References:

Balestri, E., Vallerini, F., & Lardicci, C. (2011). Storm-generated fragments of the seagrass Posidonia oceanica from beach wrack – A potential source of transplants for restoration.Biological Conservation, 144(5), 1644–1654. https://doi.org/10.1016/j.biocon.2011.02.020

Beissinger, S. R., & McCullough, D. L. (Eds.). (2002). Population Viability Analysis. Chicago, USA: University of Chicago Press.

Bruelheide, H., & Flintrop, T. (2000). Evaluating the transplantation of a meadow in the Harz Mountains, Germany. Biological Conservation, 92(1), 109 120. https://doi.org/10.1016/S0006-3207(99)00061-0

Colas, B., Kirchner, F., Riba, M., Olivieri, I., Mignot, A., Imbert, E., … Fréville, H. (2008). Restoration demography: a 10-year demographic comparison between introduced and natural populations of endemic Centaurea corymbosa (Asteraceae). Journal of Applied Ecology, 45(5), 1468–1476.

Donath, T. W., Bissels, S., Hölzel, N., & Otte, A. (2007). Large scale application of diaspore transfer with plant material in restoration practice – Impact of seed and microsite limitation. Biological Conservation, 138(1–2), 224–234. https://doi.org/10.1016/j.biocon.2007.04.020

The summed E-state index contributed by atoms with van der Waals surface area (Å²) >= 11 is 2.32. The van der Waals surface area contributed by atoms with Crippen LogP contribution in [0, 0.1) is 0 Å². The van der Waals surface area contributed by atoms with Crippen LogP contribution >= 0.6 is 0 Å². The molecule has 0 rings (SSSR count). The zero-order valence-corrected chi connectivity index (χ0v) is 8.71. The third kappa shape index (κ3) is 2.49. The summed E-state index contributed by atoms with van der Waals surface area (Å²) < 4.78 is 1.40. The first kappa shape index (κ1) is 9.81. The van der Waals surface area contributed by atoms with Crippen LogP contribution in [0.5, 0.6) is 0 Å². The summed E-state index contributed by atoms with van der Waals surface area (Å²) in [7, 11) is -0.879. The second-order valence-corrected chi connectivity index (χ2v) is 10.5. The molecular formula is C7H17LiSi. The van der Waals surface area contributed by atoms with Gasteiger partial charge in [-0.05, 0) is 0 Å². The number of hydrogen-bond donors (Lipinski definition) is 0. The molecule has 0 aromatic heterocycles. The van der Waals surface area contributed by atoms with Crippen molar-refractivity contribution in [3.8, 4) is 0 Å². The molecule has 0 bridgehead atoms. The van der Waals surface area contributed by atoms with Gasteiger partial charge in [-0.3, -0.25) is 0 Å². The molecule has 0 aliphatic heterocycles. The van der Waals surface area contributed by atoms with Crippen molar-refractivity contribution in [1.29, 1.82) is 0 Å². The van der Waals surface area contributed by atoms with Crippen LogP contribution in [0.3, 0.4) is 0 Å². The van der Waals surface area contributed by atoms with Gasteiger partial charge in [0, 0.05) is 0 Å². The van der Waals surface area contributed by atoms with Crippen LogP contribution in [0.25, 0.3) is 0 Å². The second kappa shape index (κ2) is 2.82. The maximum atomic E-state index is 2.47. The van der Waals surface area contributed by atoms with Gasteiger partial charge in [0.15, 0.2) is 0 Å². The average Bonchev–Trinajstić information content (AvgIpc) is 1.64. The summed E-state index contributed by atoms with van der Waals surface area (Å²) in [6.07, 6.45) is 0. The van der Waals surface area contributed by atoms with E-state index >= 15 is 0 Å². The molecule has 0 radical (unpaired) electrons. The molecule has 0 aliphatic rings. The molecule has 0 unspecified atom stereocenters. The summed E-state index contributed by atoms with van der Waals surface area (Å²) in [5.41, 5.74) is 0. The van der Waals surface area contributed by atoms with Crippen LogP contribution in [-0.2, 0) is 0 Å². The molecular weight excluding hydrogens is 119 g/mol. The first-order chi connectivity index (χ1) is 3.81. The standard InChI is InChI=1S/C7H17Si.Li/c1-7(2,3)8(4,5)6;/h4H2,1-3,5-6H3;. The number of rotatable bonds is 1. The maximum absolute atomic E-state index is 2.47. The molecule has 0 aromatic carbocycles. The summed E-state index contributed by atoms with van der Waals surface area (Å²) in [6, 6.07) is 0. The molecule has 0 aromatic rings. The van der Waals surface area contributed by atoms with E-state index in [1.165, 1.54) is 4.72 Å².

Millennium Ecosystem Assessment (Ed.). (2005). Ecosystems and human well-being: synthesis. Washington, DC: Island Press.

Noël, F., Prati, D., van Kleunen, M., Gygax, A., Moser, D., & Fischer, M. (2011). Establishment success of 25 rare wetland species introduced into restored habitats is best predicted by ecological distance to source habitats. Biological Conservation, 144(1), 602–609.

Raabová, J., Münzbergová, Z., & Fischer, M. (2007). Ecological rather than geographic or genetic distance affects local adaptation of the rare perennial herb, Aster amellus. Biological Conservation, 139(3–4), 348–357. https://doi.org/10.1016/j.biocon.2007.07.007

Robert, A., Colas, B., Guigon, I., Kerbiriou, C., Mihoub, J. B., Saint‐Jalme, M., & Sarrazin, F. (2015). Defining reintroduction success using IUCN criteria for threatened species: a demographic assessment. Animal Conservation, 18(5), 397-406.

UICN. (2001). Catégories et critères de l’UICN pour la liste rouge : Version 3.1. Gland, Switzerland: Commission de sauvegarde des espèces de l’UICN.

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Precisions about geographical limits